Itai has been my husband for almost nine years. We are very close, we share everything and he is my best friend. He is well respected by his community. Whenever he would go to the local barbershop, the place where he was abducted, people would always gather to hear his thoughts about what is happening in our country.
Knowing how things are in Zimbabwe, I was worried about him. But he felt this was his calling.
Itai took a petition to the president, asking him to step down and make way for new elections. He spoke about how many people were unemployed and said that the president had not created the jobs he had promised. After he delivered the petition, the trouble started. We began living in fear. Whenever he came home late we would worry that something might have happened to him.
“They decided to remove him from the picture.”
I knew something was wrong when I noticed two cars going up and down our road. Every time they went past our gate, they slowed down and (the occupants) peered into the yard. They went back and forth five times. This was on the Thursday before Itai disappeared.
The authorities felt that Itai was a threat. They became afraid that people were starting to support his thinking and that this would cause trouble for them. So, they decided to remove him from the picture. Those who took him know that everything is not well in Zimbabwe and that eventually people would have stood with Itai and supported his cause.
“We live in fear.”
This is very difficult for me. Itai did nothing wrong. Everything he did is allowed in the constitution. He protested peacefully and never destroyed anything. He didn’t even retaliate when they beat him up. He does not like violence. He even wrote ’10 golden rules’ on using non-violent strategies in protest. It is worrying and disheartening that Itai never used violence and yet there are people out there who use violence and are never arrested. How can we live freely in this country when those who protest peacefully disappear?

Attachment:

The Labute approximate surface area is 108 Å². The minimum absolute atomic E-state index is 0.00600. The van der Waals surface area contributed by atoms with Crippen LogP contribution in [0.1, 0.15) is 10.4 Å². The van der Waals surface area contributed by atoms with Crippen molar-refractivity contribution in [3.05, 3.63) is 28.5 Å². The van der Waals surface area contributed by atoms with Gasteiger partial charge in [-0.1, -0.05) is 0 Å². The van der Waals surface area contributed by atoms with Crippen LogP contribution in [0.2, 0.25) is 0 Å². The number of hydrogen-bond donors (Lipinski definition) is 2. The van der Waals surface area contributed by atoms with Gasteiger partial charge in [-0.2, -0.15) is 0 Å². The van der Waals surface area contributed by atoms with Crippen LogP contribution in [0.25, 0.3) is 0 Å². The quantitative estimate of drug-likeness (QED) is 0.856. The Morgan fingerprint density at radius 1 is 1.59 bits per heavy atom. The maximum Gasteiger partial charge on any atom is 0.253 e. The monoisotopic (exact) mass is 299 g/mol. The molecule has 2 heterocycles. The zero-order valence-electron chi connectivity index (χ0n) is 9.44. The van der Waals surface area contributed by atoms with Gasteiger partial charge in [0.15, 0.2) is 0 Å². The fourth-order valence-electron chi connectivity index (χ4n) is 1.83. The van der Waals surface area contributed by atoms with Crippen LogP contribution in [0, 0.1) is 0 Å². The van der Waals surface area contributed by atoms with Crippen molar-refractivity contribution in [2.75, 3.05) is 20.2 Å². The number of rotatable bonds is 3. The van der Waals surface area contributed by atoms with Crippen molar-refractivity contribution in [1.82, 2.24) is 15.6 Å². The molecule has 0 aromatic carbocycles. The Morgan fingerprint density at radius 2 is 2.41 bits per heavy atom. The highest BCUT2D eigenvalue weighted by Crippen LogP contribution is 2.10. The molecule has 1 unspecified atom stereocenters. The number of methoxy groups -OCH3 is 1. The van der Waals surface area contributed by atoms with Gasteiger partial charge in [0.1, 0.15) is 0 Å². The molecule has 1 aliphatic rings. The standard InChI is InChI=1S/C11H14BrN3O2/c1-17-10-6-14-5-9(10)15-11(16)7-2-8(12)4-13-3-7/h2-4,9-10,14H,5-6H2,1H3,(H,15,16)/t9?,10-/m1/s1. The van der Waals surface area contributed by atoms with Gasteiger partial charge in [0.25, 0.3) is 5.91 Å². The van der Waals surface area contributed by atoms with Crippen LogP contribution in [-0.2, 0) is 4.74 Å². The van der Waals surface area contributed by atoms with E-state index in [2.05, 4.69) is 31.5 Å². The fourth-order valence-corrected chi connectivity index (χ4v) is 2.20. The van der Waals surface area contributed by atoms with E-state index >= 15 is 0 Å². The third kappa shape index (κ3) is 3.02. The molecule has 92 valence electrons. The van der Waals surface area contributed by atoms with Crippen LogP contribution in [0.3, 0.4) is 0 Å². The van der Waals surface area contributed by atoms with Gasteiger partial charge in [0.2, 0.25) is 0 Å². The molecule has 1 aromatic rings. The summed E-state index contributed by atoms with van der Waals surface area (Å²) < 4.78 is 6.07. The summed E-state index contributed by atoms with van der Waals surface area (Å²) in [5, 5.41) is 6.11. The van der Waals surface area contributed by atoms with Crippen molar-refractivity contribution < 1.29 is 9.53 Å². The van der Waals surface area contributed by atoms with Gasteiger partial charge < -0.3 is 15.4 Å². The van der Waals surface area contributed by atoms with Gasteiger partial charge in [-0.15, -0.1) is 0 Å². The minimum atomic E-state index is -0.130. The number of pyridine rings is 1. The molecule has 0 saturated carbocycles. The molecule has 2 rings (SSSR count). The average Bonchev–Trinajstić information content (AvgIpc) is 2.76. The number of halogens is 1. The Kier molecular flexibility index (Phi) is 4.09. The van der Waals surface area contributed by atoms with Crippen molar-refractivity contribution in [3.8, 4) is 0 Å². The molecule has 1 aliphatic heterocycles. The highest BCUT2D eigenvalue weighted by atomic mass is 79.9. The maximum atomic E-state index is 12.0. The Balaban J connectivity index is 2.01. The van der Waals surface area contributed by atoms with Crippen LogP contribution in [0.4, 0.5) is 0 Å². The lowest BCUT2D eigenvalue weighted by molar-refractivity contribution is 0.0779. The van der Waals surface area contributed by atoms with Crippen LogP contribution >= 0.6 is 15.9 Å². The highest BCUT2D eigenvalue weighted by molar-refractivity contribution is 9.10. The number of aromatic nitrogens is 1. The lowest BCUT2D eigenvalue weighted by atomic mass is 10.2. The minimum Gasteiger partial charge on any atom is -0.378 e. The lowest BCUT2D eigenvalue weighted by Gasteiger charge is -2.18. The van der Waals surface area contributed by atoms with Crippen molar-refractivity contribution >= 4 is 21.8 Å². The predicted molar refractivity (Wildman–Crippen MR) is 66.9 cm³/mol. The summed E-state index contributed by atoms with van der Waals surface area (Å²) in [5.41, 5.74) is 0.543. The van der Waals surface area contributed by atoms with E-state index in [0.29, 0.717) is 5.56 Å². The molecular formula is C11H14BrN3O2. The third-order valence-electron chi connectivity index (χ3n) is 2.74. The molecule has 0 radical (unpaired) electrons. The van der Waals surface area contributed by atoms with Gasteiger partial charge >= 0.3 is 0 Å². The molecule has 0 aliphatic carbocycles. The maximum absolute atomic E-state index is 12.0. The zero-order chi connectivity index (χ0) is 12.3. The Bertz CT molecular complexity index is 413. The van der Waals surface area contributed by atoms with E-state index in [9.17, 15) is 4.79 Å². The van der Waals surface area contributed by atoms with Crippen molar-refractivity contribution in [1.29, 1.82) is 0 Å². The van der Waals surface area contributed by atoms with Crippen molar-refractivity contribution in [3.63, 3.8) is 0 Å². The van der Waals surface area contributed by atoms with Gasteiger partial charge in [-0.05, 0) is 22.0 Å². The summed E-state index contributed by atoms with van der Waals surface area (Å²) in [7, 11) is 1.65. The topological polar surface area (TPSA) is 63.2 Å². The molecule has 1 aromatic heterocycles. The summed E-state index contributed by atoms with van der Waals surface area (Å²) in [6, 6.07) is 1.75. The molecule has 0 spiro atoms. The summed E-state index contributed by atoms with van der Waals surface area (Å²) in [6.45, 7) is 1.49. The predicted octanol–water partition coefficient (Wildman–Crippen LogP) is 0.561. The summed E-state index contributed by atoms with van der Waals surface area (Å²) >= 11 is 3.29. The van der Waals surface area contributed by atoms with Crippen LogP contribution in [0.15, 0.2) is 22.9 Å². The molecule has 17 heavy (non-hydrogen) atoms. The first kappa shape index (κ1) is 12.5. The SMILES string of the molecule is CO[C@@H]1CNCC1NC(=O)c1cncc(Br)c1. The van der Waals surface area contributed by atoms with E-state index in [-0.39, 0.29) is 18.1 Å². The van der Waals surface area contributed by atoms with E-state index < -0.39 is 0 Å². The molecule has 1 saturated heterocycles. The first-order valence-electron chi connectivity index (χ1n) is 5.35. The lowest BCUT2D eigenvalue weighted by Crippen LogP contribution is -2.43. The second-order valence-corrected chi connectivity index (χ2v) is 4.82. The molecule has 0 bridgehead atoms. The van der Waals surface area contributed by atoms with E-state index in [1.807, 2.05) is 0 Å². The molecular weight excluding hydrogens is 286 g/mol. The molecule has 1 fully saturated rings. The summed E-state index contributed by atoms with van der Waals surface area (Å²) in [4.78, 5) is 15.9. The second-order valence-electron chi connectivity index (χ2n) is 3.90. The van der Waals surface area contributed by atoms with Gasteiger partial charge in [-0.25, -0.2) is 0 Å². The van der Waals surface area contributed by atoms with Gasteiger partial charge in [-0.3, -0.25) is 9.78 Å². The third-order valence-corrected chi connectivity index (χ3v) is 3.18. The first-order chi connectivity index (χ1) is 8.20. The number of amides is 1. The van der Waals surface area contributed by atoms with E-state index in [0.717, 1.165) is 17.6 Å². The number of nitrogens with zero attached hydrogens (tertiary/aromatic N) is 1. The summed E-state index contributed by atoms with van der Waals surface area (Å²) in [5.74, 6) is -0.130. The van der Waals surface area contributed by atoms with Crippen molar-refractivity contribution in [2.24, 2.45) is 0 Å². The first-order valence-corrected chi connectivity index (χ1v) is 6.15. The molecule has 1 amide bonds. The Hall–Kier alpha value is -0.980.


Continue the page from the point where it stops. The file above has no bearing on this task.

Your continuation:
We live in fear. We are afraid that they might take one of our children or maybe they might take me now, because they are unpredictable people. But as a family, we still have hope, especially me.
It was his birthday recently. He is not a birthday person, but last year we celebrated as a family at our house. We bought him cake and cooked his favourite meal. It is painful and hard to comprehend that Itai just turned 36 years old and we don’t know where he is.
“Our children continue to ask for him.”
I would urge everyone out there, and other governments, to help us put pressure on the government to say something about Itai. President (Robert) Mugabe has not said anything about him.
Itai was the breadwinner in our family, so his abduction has affected our family’s survival. We now rely on donations to be able to afford day-to-day essentials. Our children constantly ask for him. The youngest gets excited when you show her a picture of Itai, but the eldest does not want to talk about his father, or even look at photos … he won’t go out and play with his friends anymore.
Wherever he is, we as a family need to know what has happened.
I look forward to a truly free Zimbabwe, where people can express themselves and are able to protest without fear of what will happen to them. That is what I hope to see. DM
Amnesty International and Human Rights Watch have written to President Robert Mugabe calling on him to set up a judge-led commission of inquiry into the disappearance of Itai Dzamara.
Photo: Itai Dzamara.
Reporting a pothole in Boston will get you a photo of the filled cavity along with the team who performed the work.